I have both a factory bike (RAD) and a conversion. I truly enjoy both, but the conversion outperforms the factory bike and was built at a good price point. I based it on an old steel frame bike, as such, I had to do careful wire management since there is no good way to run wires within the old narrow tubes. There are good ways to do this with a decent looking result, and you can chose whether you want front or rear drive - I chose front for several reasons. Still, the wiring is visible - but not terrible to look at.

The only of those bikes you listed with which I am familiar is the Townie, and my impression is that the bicycle components they use are lower end. I am not familiar with their electric version to which you refer. I will tell you that if you go with a conversion, you have the choice of how you put it together, and my '75 Motobecane conversion uses Deore level Shimano crankset and derailleurs, higher end than you normally will see on an E-bike until you get into $$.
 

6zfshdb

Well-Known Member
Region
USA
City
Northeast Pennsylvania
FWIW, my wife and I were faced with the same decision when we decided to get into ebiking. I looked into converting our Trek MTB's and found the conversion cost was a bit less than buying new but there were other factors to consider. The conversion process would take time to build & debug and we wanted to get back to riding as soon as possible. There was also the question as to whether the Trek frame was up to the stress of conversion.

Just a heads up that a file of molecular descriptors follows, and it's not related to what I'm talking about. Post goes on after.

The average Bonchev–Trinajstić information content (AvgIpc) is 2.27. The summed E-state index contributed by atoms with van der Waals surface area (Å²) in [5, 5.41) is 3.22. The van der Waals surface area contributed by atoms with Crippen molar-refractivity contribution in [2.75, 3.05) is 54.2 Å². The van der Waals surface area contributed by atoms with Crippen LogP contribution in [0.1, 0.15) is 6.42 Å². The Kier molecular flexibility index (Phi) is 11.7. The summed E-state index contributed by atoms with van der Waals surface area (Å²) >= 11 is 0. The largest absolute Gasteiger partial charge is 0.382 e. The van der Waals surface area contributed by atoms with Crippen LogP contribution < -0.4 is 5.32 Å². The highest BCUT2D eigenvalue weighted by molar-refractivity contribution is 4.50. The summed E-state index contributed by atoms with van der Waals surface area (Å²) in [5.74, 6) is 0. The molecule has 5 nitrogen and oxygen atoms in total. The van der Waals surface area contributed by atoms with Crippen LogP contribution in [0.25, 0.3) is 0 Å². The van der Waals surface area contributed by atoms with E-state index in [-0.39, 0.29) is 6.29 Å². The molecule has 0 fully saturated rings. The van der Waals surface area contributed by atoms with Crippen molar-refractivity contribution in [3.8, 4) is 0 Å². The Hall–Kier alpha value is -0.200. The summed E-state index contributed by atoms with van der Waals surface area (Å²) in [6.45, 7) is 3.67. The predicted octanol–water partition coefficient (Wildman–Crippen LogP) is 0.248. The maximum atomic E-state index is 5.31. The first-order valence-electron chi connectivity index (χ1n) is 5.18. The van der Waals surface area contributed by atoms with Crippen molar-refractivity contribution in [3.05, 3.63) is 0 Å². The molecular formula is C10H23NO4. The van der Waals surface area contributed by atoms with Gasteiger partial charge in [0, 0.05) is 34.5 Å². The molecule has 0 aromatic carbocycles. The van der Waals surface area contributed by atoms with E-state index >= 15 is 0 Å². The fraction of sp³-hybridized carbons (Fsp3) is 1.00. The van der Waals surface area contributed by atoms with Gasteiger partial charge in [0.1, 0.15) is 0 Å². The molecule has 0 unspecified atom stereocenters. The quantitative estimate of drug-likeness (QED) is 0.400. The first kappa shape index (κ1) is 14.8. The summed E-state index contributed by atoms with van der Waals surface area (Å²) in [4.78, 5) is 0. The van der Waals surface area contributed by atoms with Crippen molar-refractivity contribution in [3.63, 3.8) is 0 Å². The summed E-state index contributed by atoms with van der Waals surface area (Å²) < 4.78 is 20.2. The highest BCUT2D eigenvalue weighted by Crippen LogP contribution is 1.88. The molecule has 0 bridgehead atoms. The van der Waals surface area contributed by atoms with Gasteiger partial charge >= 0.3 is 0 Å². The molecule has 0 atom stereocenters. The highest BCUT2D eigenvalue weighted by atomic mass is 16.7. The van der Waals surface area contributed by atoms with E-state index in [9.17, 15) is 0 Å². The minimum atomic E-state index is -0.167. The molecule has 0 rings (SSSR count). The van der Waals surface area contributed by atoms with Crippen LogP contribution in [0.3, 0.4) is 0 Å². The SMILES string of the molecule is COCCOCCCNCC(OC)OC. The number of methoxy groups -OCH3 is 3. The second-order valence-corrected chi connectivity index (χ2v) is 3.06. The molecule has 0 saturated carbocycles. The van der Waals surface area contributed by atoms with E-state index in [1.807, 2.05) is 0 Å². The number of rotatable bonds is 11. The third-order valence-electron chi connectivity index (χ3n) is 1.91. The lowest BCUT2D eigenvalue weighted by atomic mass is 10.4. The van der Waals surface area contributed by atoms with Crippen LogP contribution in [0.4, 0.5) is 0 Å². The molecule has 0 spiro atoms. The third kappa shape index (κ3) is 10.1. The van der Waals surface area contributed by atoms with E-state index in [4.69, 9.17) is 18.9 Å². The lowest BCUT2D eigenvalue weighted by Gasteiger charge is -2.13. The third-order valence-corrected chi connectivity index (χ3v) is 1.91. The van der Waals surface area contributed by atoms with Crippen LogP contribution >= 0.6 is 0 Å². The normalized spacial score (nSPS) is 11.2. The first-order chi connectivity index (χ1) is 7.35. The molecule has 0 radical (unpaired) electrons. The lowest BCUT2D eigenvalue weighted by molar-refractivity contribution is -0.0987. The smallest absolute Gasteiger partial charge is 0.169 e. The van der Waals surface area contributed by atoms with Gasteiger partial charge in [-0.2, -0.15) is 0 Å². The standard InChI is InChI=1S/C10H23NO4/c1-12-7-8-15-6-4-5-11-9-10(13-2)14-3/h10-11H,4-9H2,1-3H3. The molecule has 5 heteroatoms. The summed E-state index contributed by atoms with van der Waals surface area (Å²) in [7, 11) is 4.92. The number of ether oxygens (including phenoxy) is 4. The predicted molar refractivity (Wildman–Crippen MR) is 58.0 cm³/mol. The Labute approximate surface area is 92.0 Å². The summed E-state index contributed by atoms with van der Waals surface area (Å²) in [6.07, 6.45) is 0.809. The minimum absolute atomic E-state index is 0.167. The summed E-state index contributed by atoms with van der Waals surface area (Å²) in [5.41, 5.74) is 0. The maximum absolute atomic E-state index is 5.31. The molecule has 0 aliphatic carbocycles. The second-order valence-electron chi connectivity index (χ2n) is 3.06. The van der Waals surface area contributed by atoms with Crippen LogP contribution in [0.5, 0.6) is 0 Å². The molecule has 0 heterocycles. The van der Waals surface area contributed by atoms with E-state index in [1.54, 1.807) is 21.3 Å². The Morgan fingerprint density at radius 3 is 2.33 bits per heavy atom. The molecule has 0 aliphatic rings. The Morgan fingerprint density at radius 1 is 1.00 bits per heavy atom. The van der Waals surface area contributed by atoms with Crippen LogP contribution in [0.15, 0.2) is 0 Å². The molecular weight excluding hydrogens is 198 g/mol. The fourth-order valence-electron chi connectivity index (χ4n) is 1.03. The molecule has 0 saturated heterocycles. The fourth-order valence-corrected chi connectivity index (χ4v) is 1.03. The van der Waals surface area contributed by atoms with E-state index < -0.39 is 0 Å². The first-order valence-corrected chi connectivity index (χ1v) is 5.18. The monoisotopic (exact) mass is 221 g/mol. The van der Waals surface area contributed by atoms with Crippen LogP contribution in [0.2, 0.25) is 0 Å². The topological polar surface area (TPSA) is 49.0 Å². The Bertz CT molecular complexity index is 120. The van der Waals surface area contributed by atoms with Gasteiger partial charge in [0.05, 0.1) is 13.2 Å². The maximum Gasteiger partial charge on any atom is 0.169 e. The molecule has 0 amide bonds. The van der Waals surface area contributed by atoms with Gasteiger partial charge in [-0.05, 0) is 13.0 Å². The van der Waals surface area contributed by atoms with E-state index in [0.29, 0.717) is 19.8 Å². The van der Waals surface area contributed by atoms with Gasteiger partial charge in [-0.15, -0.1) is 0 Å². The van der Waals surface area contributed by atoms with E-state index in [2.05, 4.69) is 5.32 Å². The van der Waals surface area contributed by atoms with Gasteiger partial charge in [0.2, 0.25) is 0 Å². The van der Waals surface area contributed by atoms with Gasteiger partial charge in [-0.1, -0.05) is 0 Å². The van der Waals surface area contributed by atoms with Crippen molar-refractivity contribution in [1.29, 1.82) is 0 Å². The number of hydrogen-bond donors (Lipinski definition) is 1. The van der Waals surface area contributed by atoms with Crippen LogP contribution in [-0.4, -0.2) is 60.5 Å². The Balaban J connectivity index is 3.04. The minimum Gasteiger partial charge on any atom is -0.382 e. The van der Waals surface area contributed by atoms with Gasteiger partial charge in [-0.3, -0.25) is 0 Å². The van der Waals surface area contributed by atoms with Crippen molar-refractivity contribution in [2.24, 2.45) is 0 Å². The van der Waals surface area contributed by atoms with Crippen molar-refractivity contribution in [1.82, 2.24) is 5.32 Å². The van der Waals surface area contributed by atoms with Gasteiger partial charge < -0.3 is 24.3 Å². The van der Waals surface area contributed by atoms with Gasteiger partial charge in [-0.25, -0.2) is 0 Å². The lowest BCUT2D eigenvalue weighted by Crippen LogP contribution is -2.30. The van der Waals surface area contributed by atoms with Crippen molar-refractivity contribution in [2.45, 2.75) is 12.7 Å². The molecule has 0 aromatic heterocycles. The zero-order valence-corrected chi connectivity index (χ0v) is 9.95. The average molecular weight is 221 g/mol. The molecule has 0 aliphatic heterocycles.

We test rode a dozen or more ebikes before deciding to buy new cruiser style Pedego Platinum Interceptors. I'm not sure which Pedego model you tested but my wife is 5' 2" with a 27" inseam and the 26" Interceptor fit her well. She is able to have both feet on the ground with the seat set to it's lowest position. I'll admit the color choice was limited since the bike was only available in silver.

You are doing the right thing by test riding a variety of bikes. One size definitely does not fit all. Your personal comfort with the look & feel of the bike is all that really matters.